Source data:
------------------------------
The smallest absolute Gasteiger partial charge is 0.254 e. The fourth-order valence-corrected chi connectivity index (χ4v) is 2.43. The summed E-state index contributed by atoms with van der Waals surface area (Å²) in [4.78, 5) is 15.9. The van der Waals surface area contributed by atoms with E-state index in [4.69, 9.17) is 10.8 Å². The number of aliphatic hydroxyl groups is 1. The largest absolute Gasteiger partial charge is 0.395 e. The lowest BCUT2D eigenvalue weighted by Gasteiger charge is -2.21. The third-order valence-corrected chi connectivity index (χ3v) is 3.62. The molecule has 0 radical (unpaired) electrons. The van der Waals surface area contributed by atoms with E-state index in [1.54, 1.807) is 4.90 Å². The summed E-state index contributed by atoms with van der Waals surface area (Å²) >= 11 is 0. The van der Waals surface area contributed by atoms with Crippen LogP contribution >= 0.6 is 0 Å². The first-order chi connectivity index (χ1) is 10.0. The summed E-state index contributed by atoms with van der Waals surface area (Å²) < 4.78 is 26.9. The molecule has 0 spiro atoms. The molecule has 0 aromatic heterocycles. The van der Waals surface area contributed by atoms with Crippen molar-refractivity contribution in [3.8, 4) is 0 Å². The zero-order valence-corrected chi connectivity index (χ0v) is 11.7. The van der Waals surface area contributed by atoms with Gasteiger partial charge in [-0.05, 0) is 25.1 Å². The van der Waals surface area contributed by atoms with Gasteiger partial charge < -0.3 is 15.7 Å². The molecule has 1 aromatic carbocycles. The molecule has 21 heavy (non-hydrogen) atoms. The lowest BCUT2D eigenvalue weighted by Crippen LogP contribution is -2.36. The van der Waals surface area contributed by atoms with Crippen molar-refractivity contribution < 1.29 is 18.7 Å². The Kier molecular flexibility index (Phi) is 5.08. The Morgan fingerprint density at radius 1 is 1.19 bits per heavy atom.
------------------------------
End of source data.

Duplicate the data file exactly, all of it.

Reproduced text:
The smallest absolute Gasteiger partial charge is 0.254 e. The fourth-order valence-corrected chi connectivity index (χ4v) is 2.43. The summed E-state index contributed by atoms with van der Waals surface area (Å²) in [4.78, 5) is 15.9. The van der Waals surface area contributed by atoms with E-state index in [4.69, 9.17) is 10.8 Å². The number of aliphatic hydroxyl groups is 1. The largest absolute Gasteiger partial charge is 0.395 e. The lowest BCUT2D eigenvalue weighted by Gasteiger charge is -2.21. The third-order valence-corrected chi connectivity index (χ3v) is 3.62. The molecule has 0 radical (unpaired) electrons. The van der Waals surface area contributed by atoms with E-state index in [1.54, 1.807) is 4.90 Å². The summed E-state index contributed by atoms with van der Waals surface area (Å²) >= 11 is 0. The van der Waals surface area contributed by atoms with Crippen LogP contribution >= 0.6 is 0 Å². The first-order chi connectivity index (χ1) is 10.0. The summed E-state index contributed by atoms with van der Waals surface area (Å²) < 4.78 is 26.9. The molecule has 0 spiro atoms. The molecule has 0 aromatic heterocycles. The van der Waals surface area contributed by atoms with Crippen molar-refractivity contribution in [3.8, 4) is 0 Å². The zero-order valence-corrected chi connectivity index (χ0v) is 11.7. The van der Waals surface area contributed by atoms with Gasteiger partial charge in [-0.05, 0) is 25.1 Å². The van der Waals surface area contributed by atoms with Gasteiger partial charge < -0.3 is 15.7 Å². The molecule has 1 aromatic carbocycles. The molecule has 21 heavy (non-hydrogen) atoms. The lowest BCUT2D eigenvalue weighted by Crippen LogP contribution is -2.36. The van der Waals surface area contributed by atoms with Crippen molar-refractivity contribution < 1.29 is 18.7 Å². The Kier molecular flexibility index (Phi) is 5.08. The Morgan fingerprint density at radius 1 is 1.19 bits per heavy atom.